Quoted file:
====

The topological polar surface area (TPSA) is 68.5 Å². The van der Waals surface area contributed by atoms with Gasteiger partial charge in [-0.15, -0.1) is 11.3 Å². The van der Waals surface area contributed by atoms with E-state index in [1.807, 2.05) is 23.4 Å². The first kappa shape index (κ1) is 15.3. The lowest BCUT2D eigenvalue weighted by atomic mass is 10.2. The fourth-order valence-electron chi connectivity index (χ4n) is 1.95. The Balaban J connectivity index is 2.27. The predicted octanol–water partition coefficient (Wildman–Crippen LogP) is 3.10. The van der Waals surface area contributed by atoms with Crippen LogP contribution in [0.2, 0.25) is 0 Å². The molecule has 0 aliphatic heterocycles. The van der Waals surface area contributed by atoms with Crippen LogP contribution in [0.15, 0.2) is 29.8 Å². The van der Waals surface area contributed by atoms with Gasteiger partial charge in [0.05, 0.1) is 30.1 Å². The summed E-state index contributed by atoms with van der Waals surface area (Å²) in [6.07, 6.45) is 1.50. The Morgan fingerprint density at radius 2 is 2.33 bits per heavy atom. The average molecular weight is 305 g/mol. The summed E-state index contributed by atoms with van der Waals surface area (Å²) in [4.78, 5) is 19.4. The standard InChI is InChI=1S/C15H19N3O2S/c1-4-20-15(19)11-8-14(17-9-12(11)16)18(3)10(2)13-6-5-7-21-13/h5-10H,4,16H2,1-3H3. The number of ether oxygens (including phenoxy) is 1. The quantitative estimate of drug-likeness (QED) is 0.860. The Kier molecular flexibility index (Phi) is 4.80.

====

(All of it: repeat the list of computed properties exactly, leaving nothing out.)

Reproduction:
The topological polar surface area (TPSA) is 68.5 Å². The van der Waals surface area contributed by atoms with Gasteiger partial charge in [-0.15, -0.1) is 11.3 Å². The van der Waals surface area contributed by atoms with E-state index in [1.807, 2.05) is 23.4 Å². The first kappa shape index (κ1) is 15.3. The lowest BCUT2D eigenvalue weighted by atomic mass is 10.2. The fourth-order valence-electron chi connectivity index (χ4n) is 1.95. The Balaban J connectivity index is 2.27. The predicted octanol–water partition coefficient (Wildman–Crippen LogP) is 3.10. The van der Waals surface area contributed by atoms with Crippen LogP contribution in [0.2, 0.25) is 0 Å². The molecule has 0 aliphatic heterocycles. The van der Waals surface area contributed by atoms with Crippen LogP contribution in [0.15, 0.2) is 29.8 Å². The van der Waals surface area contributed by atoms with Gasteiger partial charge in [0.05, 0.1) is 30.1 Å². The summed E-state index contributed by atoms with van der Waals surface area (Å²) in [6.07, 6.45) is 1.50. The Morgan fingerprint density at radius 2 is 2.33 bits per heavy atom. The average molecular weight is 305 g/mol. The summed E-state index contributed by atoms with van der Waals surface area (Å²) in [4.78, 5) is 19.4. The standard InChI is InChI=1S/C15H19N3O2S/c1-4-20-15(19)11-8-14(17-9-12(11)16)18(3)10(2)13-6-5-7-21-13/h5-10H,4,16H2,1-3H3. The number of ether oxygens (including phenoxy) is 1. The quantitative estimate of drug-likeness (QED) is 0.860. The Kier molecular flexibility index (Phi) is 4.80.